Wood shingles and shakes are made from cedar, redwood, southern pine and other woods making for great roof types Memphis. Wood shingles are machine-produced, while shakes are handmade and a little more rustic in style. Keep in mind that some local building codes limit the use of wood shingles and shakes because of fire resistance concerns, given that many wood shingles and shakes only have Class C fire ratings or even no ratings at all. However, Class A fire ratings are available for certain wood shingle products that incorporate a factory-applied, fire-resistant treatment.
Clay or concrete tile is durable roofing material. Mission and Spanish-style round-topped tiles are used widely in the Southwestern United States and Florida, and flat styles also are available to create French and English looks. Tile is available in a variety of colors and finishes. If you are replacing another type of roof system with tile, you will need to verify that the structure can support this heavy material.
Slate is available in different colors and grades, depending on its origin. While it is virtually indestructible, it’s also more expensive than other materials. In addition, its application requires special skill and experience.
Metal has been found to be a great roofing alternative for home and building owners with steep-slope roofs. Metal panel roofing exists in numerous shapes and configurations. Metal shingles typically are intended to simulate traditional roof coverings, such as wood shakes, shingles, and tile. Apart from metal roofing’s longevity, metal shingles are fairly lightweight, have a greater resistance to weather and look great. Some even have Class A fire ratings.
Membranes are hybrids of the built-up system, only pre-manufactured in the factory. The products come in rolls and are made of modified asphalt or coal tar systems with rubber added for low temperature and elongation characteristics. These products typically use a built-up membrane underlayment before application of the applied, self-adhered or mopped in place with hot bitumen. We always surface with a type of Topping System.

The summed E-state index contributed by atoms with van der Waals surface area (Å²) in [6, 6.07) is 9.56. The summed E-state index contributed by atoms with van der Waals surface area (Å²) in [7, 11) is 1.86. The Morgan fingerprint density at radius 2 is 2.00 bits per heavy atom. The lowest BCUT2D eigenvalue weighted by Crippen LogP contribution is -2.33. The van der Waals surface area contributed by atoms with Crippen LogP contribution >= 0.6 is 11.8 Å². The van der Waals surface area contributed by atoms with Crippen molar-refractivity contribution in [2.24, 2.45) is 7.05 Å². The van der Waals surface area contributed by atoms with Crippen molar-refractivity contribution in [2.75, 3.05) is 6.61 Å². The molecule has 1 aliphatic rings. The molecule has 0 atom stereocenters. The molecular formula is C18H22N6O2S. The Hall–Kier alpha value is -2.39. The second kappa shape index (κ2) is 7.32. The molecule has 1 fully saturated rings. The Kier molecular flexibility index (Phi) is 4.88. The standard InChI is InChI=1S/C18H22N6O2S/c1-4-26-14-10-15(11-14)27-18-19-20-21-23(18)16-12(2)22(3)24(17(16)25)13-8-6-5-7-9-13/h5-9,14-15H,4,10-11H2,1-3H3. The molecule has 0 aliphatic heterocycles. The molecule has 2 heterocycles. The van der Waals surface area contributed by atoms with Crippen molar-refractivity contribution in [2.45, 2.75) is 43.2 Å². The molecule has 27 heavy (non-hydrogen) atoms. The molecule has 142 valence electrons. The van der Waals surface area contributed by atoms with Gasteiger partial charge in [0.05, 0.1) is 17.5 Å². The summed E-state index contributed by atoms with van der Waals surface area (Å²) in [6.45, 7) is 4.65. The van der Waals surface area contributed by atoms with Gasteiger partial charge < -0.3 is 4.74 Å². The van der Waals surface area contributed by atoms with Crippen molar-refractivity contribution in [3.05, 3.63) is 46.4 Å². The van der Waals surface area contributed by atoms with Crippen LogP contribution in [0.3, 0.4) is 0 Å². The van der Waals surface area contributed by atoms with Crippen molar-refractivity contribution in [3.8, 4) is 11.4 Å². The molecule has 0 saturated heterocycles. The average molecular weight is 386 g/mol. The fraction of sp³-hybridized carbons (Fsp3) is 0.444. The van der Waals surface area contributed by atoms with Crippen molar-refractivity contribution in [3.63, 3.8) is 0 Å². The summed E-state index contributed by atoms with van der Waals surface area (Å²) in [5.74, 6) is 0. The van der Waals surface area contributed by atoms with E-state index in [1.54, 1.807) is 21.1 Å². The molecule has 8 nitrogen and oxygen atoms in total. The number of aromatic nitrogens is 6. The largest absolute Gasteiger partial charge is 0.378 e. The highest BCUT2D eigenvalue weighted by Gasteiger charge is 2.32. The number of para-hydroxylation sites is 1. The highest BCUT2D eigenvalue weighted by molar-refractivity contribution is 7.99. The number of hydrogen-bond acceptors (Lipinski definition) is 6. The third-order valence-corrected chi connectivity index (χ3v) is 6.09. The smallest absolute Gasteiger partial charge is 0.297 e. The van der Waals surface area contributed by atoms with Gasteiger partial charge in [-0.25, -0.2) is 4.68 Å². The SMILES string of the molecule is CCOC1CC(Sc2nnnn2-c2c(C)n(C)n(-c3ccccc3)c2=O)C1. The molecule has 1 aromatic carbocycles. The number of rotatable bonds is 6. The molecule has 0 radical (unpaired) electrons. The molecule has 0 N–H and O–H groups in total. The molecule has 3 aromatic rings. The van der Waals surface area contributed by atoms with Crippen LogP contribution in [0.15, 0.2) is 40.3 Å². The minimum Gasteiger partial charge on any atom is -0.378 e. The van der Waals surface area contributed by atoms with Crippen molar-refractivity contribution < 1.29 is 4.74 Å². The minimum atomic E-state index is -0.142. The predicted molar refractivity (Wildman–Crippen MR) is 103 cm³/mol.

Polyvinyl Chloride Sheets are manufactured into rolls and are usually mechanically fastened to a roof deck assembly. Screws and plates are used to hold the roof membrane to the roof assembly. Seams are welded together using heat and are oftentimes sealed with a lap sealant. PVC membranes are reinforced with a fabric scrim and available in tan and white colors. This membrane may not require a topping system.
TerPolymer Olefins are typically fleece-backed sheet membranes that are adhered with adhesives to insulation. These products are typically white in color and may be reinforced. On such systems, there may not be a topping system.
Single Ply roofing systems are simply a single ply of a roofing material made from several types of polymer plastics and rubbers.
There are basically two types of built-up roofing (also known as BUR). The primary difference is that either a coal tar pitch or asphalt waterproofing could be used as the waterproofing element between piles of reinforcing felt. Both systems have different advantages.
Ethylene Propylene Diene Monomer is manufactured into large sheets for application to insulation on a roof. The material can be loose laid and ballasted with rocks or pavers to hold the membrane in place. EPDM may be fully or partially adhered. Seams and the membrane are adhered with contact adhesives, with seams sometimes sealed with a sealant. Toppings may or may not be required by the manufacturer in many cases. This product is available in the color black.
When faced with a confined urban space, numerous roof penetrations or restricted use of hot asphalt or heat welding, there’s now an ideal solution to your roofing constraints. Construction Masters Roofing liquid-applied systems provide a seamless waterproof membrane that is easily applied and conforms to any penetration shape.